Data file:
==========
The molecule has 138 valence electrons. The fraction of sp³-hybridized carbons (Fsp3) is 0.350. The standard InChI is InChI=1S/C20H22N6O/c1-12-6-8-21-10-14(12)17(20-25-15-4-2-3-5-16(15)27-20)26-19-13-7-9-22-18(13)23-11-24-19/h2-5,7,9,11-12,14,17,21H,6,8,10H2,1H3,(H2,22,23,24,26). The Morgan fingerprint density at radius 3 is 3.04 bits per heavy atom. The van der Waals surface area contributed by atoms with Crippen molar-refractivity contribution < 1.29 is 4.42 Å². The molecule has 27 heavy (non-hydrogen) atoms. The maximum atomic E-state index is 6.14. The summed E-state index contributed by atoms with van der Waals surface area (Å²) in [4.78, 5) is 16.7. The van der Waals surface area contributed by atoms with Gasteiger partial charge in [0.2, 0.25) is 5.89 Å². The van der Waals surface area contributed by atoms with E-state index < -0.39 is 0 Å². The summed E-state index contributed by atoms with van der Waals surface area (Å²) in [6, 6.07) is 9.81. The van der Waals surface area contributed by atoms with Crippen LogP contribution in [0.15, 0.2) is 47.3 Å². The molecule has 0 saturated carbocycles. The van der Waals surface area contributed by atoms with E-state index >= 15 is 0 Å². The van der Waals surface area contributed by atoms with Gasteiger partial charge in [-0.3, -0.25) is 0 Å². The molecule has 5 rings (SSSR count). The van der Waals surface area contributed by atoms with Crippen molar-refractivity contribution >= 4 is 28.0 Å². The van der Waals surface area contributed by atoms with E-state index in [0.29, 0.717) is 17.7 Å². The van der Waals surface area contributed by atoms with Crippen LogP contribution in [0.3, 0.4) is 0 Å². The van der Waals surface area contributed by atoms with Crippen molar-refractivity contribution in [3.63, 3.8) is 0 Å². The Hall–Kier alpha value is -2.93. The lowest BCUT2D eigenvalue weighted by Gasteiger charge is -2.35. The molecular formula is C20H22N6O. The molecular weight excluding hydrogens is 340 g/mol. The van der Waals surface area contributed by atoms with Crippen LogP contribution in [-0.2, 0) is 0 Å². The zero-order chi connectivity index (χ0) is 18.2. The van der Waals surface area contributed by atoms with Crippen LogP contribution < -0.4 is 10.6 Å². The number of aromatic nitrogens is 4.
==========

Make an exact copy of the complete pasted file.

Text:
The molecule has 138 valence electrons. The fraction of sp³-hybridized carbons (Fsp3) is 0.350. The standard InChI is InChI=1S/C20H22N6O/c1-12-6-8-21-10-14(12)17(20-25-15-4-2-3-5-16(15)27-20)26-19-13-7-9-22-18(13)23-11-24-19/h2-5,7,9,11-12,14,17,21H,6,8,10H2,1H3,(H2,22,23,24,26). The Morgan fingerprint density at radius 3 is 3.04 bits per heavy atom. The van der Waals surface area contributed by atoms with Crippen molar-refractivity contribution < 1.29 is 4.42 Å². The molecule has 27 heavy (non-hydrogen) atoms. The maximum atomic E-state index is 6.14. The summed E-state index contributed by atoms with van der Waals surface area (Å²) in [4.78, 5) is 16.7. The van der Waals surface area contributed by atoms with Gasteiger partial charge in [0.2, 0.25) is 5.89 Å². The van der Waals surface area contributed by atoms with E-state index < -0.39 is 0 Å². The summed E-state index contributed by atoms with van der Waals surface area (Å²) in [6, 6.07) is 9.81. The van der Waals surface area contributed by atoms with Crippen LogP contribution in [0.15, 0.2) is 47.3 Å². The molecule has 0 saturated carbocycles. The van der Waals surface area contributed by atoms with E-state index >= 15 is 0 Å². The van der Waals surface area contributed by atoms with Gasteiger partial charge in [-0.3, -0.25) is 0 Å². The molecule has 5 rings (SSSR count). The van der Waals surface area contributed by atoms with Crippen molar-refractivity contribution >= 4 is 28.0 Å². The van der Waals surface area contributed by atoms with E-state index in [0.29, 0.717) is 17.7 Å². The van der Waals surface area contributed by atoms with Crippen LogP contribution in [0.3, 0.4) is 0 Å². The van der Waals surface area contributed by atoms with Crippen molar-refractivity contribution in [3.63, 3.8) is 0 Å². The Hall–Kier alpha value is -2.93. The lowest BCUT2D eigenvalue weighted by Gasteiger charge is -2.35. The molecular formula is C20H22N6O. The molecular weight excluding hydrogens is 340 g/mol. The van der Waals surface area contributed by atoms with Crippen LogP contribution in [-0.2, 0) is 0 Å². The zero-order chi connectivity index (χ0) is 18.2. The van der Waals surface area contributed by atoms with Crippen LogP contribution < -0.4 is 10.6 Å². The number of aromatic nitrogens is 4.